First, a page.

Preparations: What you need to remove the tint
As always, first things first! Preparation matters as you need some supplies to remove the tint from the windows. There are safety tools you can use to protect yourself from injuries:
- Gloves (When using the razor blade or the heat gun)
- Safety glasses
The supplies you need depend on the method you will use to remove the tint:
- Razor blades
- Hairdryer or heat gun
- Ammonia or soap and water
- Garbage bags
- Window cleaners
Execution: How to remove old tint from car windows?
Method #1: Steamer
Open your car door and roll down the windows just enough for you to reach the top of the window. Use a steamer on the windows and steam the entire inside and outside of your car window first. Steam the window from top to bottom and evenly. Remember, you need to heat up the glue to dissolve it and make it easier to remove; that is why you need to heat up the whole window evenly.
For the next step, you need the razor. Use the razor blade to lift the edge of the tint (on the inside). If the corner is not coming off, apply more steam to the window. When you get the edge, peel off the tint slowly. You need to keep using the steamer to keep the window warm. Do not pull too hard, as it will only tear off and make it harder to remove.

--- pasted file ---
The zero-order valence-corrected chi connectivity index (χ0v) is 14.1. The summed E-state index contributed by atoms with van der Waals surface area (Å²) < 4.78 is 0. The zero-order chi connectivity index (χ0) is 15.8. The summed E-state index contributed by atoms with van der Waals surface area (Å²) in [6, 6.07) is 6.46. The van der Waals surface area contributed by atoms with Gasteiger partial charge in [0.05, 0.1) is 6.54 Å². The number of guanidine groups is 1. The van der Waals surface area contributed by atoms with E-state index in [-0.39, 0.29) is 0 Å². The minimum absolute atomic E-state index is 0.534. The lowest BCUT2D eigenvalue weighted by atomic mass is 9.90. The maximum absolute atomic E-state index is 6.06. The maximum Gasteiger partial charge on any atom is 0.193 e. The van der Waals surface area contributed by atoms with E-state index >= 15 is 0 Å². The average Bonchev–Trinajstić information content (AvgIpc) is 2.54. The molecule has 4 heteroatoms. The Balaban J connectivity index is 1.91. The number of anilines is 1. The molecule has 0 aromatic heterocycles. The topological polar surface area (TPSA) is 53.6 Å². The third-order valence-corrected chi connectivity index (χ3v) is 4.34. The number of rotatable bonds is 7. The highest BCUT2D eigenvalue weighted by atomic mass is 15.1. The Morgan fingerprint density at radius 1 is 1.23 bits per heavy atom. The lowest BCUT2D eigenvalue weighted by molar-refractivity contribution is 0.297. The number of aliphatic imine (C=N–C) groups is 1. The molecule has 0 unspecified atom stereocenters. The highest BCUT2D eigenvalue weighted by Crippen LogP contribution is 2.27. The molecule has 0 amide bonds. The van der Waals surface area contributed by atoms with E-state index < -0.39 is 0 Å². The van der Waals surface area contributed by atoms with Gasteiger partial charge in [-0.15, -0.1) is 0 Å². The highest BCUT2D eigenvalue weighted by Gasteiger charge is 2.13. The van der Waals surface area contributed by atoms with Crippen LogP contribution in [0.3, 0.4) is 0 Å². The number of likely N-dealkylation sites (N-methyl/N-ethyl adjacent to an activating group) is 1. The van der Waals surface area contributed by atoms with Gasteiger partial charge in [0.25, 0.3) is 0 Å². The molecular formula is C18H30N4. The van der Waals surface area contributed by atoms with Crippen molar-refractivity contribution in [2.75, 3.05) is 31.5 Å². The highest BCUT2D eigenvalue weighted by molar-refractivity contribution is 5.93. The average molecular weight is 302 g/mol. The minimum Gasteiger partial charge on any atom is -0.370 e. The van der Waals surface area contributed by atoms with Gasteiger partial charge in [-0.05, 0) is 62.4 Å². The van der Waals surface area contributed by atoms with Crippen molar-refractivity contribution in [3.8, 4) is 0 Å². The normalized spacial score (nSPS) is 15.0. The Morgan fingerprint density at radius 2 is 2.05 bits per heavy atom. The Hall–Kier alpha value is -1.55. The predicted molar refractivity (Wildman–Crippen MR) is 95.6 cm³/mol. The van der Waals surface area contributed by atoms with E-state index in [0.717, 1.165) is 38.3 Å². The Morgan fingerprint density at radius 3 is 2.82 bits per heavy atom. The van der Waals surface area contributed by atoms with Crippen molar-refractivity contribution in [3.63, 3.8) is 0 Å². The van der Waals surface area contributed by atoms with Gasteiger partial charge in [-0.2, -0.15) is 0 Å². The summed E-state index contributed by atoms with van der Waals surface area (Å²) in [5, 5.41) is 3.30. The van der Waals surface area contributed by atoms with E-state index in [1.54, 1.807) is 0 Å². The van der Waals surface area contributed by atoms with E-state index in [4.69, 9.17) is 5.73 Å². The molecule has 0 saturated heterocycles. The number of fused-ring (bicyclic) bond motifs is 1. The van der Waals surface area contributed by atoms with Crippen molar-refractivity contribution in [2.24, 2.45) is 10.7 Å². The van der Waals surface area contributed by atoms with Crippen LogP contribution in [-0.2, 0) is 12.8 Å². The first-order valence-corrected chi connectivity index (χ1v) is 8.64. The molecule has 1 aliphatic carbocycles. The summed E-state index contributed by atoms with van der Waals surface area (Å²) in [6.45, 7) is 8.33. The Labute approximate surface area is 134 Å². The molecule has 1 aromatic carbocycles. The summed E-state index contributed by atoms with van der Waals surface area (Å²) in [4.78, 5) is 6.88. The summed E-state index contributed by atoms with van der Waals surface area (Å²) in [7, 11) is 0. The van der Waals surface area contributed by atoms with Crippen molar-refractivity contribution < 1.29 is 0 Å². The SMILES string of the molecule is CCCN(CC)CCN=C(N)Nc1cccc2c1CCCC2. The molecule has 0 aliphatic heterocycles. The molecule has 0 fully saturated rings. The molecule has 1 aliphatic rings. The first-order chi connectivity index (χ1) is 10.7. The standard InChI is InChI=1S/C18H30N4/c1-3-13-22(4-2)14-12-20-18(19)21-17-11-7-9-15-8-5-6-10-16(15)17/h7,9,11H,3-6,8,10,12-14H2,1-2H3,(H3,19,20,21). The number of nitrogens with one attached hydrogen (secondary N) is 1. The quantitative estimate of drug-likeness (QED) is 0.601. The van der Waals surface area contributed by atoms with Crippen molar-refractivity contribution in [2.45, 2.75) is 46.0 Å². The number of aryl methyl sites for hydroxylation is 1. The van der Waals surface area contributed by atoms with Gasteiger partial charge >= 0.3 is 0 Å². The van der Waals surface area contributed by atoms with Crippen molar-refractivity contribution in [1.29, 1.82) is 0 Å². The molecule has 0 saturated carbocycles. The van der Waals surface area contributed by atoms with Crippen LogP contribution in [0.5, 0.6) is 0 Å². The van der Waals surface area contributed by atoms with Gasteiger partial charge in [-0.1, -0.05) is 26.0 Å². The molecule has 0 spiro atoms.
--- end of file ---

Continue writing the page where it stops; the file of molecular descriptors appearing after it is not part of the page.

After successfully removing the tint, you need to clean the remaining glue off the window. Spray window cleaners on the window and scrub the glue spots with a clean cloth. Wipe the window with a paper towel and repeat the process on each tinted window.
Method #2: Hairdryer or heat gun
This method is the same as the steamer method, only this time, you apply the heat using a heat dryer. Be careful with the heat gun, as too much heat can dissolve the tint and damage your car window. After you have heated the adhesive all over the window, you can remove the shade from the topside edge using a razor blade and peel the rest.
Method #3: Ammonia or Soap and Water
Ammonia can damage your car’s interior, so the first step here is to mask the door panels, the window frame, and the interior of your car using plastic sheets and tapes. After covering the interior parts, cut garbage bags to fit your car windows. You can place the garbage bag on the window and cut it out.
Mix water with soap and apply it to the outside of the window. Now place the garbage bag on the window and cover it completely. The garbage bag should stick to the window. Next, cover the inside of the window with ammonia. You can use a spray bottle to easily spray the ammonia all over the window. Cover the inside with a garbage bag and secure it with tape if needed.
After 1 to 2 hours of the ammonia soaking, the glue will loosen, and it’s time to peel off the tint. Use a razor blade, like methods 1 and 2 to peel the edges and remove the film.
Removing window tints by yourself is an excellent way to save money and prepare your car for a new shade or even sell. The key concept is to warm up the adhesive to come off easier. You can use steamers, hairdryers or heat guns. Ammonia is another method to loosen up the glue.